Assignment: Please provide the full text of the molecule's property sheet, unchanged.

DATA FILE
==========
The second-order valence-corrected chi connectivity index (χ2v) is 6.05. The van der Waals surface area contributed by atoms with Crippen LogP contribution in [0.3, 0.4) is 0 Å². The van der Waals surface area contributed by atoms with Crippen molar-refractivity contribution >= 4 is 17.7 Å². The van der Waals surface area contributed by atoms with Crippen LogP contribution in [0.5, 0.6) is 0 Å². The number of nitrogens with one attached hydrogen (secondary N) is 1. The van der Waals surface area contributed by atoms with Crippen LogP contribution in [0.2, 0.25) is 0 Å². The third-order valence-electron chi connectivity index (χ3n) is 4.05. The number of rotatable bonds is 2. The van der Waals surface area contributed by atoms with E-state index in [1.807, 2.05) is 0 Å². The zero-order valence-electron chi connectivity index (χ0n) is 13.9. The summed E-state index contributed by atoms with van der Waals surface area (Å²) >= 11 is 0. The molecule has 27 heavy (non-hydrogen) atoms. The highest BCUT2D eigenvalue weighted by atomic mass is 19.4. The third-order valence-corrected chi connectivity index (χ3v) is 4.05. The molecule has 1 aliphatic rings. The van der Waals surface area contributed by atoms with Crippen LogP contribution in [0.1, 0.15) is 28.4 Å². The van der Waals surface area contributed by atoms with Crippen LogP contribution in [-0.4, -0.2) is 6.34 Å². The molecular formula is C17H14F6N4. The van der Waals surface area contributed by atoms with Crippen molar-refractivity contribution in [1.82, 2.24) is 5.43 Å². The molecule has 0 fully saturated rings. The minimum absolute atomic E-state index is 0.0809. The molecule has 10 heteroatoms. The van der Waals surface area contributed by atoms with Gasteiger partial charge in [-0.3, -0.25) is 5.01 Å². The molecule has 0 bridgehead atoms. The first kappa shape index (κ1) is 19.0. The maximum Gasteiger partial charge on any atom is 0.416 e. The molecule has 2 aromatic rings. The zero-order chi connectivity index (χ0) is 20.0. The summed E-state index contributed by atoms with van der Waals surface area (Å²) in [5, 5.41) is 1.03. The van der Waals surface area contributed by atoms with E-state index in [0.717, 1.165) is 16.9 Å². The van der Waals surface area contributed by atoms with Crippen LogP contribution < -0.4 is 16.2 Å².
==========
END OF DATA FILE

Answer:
The second-order valence-corrected chi connectivity index (χ2v) is 6.05. The van der Waals surface area contributed by atoms with Crippen LogP contribution in [0.3, 0.4) is 0 Å². The van der Waals surface area contributed by atoms with Crippen molar-refractivity contribution >= 4 is 17.7 Å². The van der Waals surface area contributed by atoms with Crippen LogP contribution in [0.5, 0.6) is 0 Å². The number of nitrogens with one attached hydrogen (secondary N) is 1. The van der Waals surface area contributed by atoms with Crippen LogP contribution in [0.2, 0.25) is 0 Å². The third-order valence-electron chi connectivity index (χ3n) is 4.05. The number of rotatable bonds is 2. The van der Waals surface area contributed by atoms with E-state index in [1.807, 2.05) is 0 Å². The zero-order valence-electron chi connectivity index (χ0n) is 13.9. The summed E-state index contributed by atoms with van der Waals surface area (Å²) >= 11 is 0. The molecule has 27 heavy (non-hydrogen) atoms. The highest BCUT2D eigenvalue weighted by atomic mass is 19.4. The third-order valence-corrected chi connectivity index (χ3v) is 4.05. The molecule has 1 aliphatic rings. The van der Waals surface area contributed by atoms with Crippen LogP contribution in [0.1, 0.15) is 28.4 Å². The van der Waals surface area contributed by atoms with Crippen LogP contribution in [-0.4, -0.2) is 6.34 Å². The molecular formula is C17H14F6N4. The van der Waals surface area contributed by atoms with Crippen molar-refractivity contribution in [1.82, 2.24) is 5.43 Å². The molecule has 0 fully saturated rings. The minimum absolute atomic E-state index is 0.0809. The molecule has 10 heteroatoms. The van der Waals surface area contributed by atoms with Gasteiger partial charge in [-0.3, -0.25) is 5.01 Å². The molecule has 0 bridgehead atoms. The first kappa shape index (κ1) is 19.0. The maximum Gasteiger partial charge on any atom is 0.416 e. The molecule has 2 aromatic rings. The zero-order chi connectivity index (χ0) is 20.0. The summed E-state index contributed by atoms with van der Waals surface area (Å²) in [5, 5.41) is 1.03. The van der Waals surface area contributed by atoms with E-state index in [0.717, 1.165) is 16.9 Å². The van der Waals surface area contributed by atoms with Crippen LogP contribution < -0.4 is 16.2 Å².